Tag Archives: media shows

Sharp wits in Spanish Congress set for debate on mercenary blogger, Yoani Sánchez

Tejero Molina addresses the Spanish Congress, 1981

Tejero Molina addresses the Spanish Congress, 1981

The U.S. Government and the World’s Great Media Empires Are Using “Mercenary Bloggers” in Their Offensive Against CubaEspañol

By J.P. for La República

Translation: Machetera

The world’s great media empires have undertaken a merciless offensive against the Cuban revolution, offering spectacular coverage to any kind of mercenary blogger movement such as that of Yoani Sánchez or her husband, who receive a spectacular amount of money for the articles they write against the Cuban government and against a supposed censorship that appears rather insignificant in the light of the wide coverage they obtain worldwide.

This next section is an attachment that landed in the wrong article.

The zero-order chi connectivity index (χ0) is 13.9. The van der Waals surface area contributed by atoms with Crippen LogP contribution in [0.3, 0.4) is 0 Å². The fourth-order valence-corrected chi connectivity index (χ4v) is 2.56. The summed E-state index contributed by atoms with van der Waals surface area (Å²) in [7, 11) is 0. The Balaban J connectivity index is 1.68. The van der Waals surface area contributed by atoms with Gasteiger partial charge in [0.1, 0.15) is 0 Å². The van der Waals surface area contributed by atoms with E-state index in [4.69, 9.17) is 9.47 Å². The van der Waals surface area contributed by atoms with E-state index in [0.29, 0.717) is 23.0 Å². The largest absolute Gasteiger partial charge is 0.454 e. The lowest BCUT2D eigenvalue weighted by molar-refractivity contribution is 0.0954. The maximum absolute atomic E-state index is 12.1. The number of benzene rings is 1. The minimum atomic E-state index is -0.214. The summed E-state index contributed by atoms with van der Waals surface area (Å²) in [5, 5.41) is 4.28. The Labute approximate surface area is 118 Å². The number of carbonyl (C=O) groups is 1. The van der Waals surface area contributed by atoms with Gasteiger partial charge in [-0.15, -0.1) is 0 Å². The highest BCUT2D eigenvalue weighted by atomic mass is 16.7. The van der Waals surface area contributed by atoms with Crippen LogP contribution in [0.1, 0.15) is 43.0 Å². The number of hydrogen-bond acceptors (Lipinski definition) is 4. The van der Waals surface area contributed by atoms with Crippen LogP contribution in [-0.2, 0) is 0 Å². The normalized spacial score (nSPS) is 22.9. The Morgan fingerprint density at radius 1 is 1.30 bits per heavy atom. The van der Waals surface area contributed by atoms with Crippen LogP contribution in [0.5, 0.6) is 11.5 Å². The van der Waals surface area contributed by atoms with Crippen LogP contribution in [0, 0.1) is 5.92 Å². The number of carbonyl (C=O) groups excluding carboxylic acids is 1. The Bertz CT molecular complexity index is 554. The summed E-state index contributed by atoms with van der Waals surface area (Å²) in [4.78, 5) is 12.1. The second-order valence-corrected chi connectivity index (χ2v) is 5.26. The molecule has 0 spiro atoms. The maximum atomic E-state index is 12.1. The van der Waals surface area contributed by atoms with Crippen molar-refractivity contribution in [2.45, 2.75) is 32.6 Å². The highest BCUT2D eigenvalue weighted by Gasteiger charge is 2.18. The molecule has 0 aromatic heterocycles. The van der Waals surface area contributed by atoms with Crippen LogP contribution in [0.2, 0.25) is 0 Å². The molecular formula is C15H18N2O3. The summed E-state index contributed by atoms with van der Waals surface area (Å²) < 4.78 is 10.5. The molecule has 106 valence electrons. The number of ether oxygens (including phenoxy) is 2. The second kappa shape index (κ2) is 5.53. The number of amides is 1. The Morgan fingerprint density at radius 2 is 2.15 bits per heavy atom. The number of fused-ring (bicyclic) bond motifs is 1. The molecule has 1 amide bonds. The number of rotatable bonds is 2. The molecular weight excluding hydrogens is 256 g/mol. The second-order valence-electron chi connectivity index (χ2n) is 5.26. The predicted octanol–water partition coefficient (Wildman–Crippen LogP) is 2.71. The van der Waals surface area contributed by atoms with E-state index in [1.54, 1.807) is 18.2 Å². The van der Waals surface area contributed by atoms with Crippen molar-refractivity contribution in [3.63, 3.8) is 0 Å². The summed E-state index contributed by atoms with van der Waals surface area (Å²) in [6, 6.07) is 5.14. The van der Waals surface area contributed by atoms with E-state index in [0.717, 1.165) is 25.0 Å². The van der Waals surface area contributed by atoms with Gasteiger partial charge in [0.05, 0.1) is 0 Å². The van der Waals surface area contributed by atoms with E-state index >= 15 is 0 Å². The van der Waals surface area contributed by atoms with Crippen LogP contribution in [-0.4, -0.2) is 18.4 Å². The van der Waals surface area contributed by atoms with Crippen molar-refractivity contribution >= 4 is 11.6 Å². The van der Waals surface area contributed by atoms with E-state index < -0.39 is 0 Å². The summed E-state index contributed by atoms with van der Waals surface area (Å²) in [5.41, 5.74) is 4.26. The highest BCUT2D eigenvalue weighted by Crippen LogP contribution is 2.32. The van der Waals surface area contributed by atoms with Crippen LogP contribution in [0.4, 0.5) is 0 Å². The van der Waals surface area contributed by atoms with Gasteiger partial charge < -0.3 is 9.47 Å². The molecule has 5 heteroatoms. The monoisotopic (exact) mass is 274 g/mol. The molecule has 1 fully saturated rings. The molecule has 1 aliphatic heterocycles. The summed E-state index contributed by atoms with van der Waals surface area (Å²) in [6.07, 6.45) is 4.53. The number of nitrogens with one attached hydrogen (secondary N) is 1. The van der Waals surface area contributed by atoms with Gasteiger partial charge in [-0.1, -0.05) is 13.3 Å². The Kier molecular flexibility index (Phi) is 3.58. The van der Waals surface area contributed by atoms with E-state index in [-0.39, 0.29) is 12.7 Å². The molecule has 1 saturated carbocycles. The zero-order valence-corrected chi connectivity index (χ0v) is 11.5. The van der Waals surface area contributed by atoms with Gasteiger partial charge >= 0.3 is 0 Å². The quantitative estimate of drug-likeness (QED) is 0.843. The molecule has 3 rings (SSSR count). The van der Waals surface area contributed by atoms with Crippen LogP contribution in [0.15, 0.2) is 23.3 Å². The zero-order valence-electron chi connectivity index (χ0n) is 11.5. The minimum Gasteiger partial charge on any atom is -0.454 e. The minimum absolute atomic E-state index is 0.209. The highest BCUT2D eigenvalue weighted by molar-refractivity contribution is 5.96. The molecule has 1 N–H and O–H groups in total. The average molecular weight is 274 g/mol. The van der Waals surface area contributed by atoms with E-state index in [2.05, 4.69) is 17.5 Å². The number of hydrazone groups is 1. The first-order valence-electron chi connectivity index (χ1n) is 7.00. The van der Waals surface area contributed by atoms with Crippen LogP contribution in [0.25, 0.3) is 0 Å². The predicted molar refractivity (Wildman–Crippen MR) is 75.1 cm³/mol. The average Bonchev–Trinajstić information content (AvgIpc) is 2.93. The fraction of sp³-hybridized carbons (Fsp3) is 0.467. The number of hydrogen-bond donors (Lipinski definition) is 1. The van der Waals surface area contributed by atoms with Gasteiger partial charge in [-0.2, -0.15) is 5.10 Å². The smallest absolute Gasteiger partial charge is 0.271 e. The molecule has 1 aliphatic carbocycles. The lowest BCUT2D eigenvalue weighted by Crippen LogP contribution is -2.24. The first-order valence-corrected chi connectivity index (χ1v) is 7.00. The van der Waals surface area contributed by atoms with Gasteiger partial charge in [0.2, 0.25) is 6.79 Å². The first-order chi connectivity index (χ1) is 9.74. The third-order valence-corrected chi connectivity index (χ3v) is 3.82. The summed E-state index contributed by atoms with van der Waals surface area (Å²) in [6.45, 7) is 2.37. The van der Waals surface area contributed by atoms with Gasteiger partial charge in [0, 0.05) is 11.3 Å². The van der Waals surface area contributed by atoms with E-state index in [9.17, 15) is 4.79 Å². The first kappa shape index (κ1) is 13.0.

Last week it was Yoani who issued a denunciation for having been attacked by Cuban agents, but not only was she unable to show any kind of proof of the attack, the doctors who attended her, who were interviewed by La República, did not find any evidence of any kind of aggression.  Later, it would be her husband, Reinaldo Escobar, who would denounce being hit and attacked by a crowd who reacted to his attempted provocation, with shouts in favor of the Cuban revolution.  However, Escobar did not suffer even a scratch from this supposedly “uncontrolled mob.” Continue reading

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Marketing war heats up among Cuba’s “dissidents”

Operation Marketing

Esteban N. Martínez for CubaDebate(Español): Operación Marketing

Translation: Machetera

The interview President Barack Obama granted the “blogger” Yoani Sánchez is the culmination of a project I feel like calling Operation Marketing; aimed as it is at the promotion and visibility of a new counter-revolutionary figure in Cuba, in the face of the worn out and battered “dissidence,” fighting like a pack of wolves with fangs bared in search of their prey…money.

The promotion of Yoani Sánchez began some time ago, when Grupo PRISA granted her the Ortega y Gasset prize and another publication put her on their list of the “World’s  (100) Most Influential People,” although in her country she was completely unknown. Continue reading